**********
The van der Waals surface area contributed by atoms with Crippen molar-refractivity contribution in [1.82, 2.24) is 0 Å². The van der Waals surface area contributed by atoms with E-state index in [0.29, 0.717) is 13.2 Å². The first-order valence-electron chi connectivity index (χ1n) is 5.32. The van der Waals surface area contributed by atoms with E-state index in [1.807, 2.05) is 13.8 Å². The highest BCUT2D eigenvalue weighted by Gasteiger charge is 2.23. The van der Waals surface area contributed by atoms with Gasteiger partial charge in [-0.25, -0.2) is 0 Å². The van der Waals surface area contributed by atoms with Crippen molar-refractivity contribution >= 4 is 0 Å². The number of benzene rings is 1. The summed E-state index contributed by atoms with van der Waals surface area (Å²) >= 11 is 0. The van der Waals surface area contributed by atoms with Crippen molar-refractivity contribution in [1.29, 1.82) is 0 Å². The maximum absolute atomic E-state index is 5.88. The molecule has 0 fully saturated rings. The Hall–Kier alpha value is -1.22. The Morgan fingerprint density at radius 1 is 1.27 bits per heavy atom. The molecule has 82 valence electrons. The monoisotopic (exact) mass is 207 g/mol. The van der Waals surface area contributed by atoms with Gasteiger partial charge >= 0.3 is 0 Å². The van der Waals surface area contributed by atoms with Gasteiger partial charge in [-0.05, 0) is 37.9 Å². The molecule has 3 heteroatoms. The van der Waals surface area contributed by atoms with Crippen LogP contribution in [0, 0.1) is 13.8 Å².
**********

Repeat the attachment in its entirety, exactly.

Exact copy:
The van der Waals surface area contributed by atoms with Crippen molar-refractivity contribution in [1.82, 2.24) is 0 Å². The van der Waals surface area contributed by atoms with E-state index in [0.29, 0.717) is 13.2 Å². The first-order valence-electron chi connectivity index (χ1n) is 5.32. The van der Waals surface area contributed by atoms with E-state index in [1.807, 2.05) is 13.8 Å². The highest BCUT2D eigenvalue weighted by Gasteiger charge is 2.23. The van der Waals surface area contributed by atoms with Gasteiger partial charge in [-0.25, -0.2) is 0 Å². The van der Waals surface area contributed by atoms with Crippen molar-refractivity contribution >= 4 is 0 Å². The number of benzene rings is 1. The summed E-state index contributed by atoms with van der Waals surface area (Å²) >= 11 is 0. The van der Waals surface area contributed by atoms with Crippen molar-refractivity contribution in [1.29, 1.82) is 0 Å². The maximum absolute atomic E-state index is 5.88. The molecule has 0 fully saturated rings. The Hall–Kier alpha value is -1.22. The Morgan fingerprint density at radius 1 is 1.27 bits per heavy atom. The molecule has 82 valence electrons. The monoisotopic (exact) mass is 207 g/mol. The van der Waals surface area contributed by atoms with Gasteiger partial charge >= 0.3 is 0 Å². The van der Waals surface area contributed by atoms with Gasteiger partial charge in [-0.05, 0) is 37.9 Å². The molecule has 3 heteroatoms. The van der Waals surface area contributed by atoms with Crippen LogP contribution in [0, 0.1) is 13.8 Å².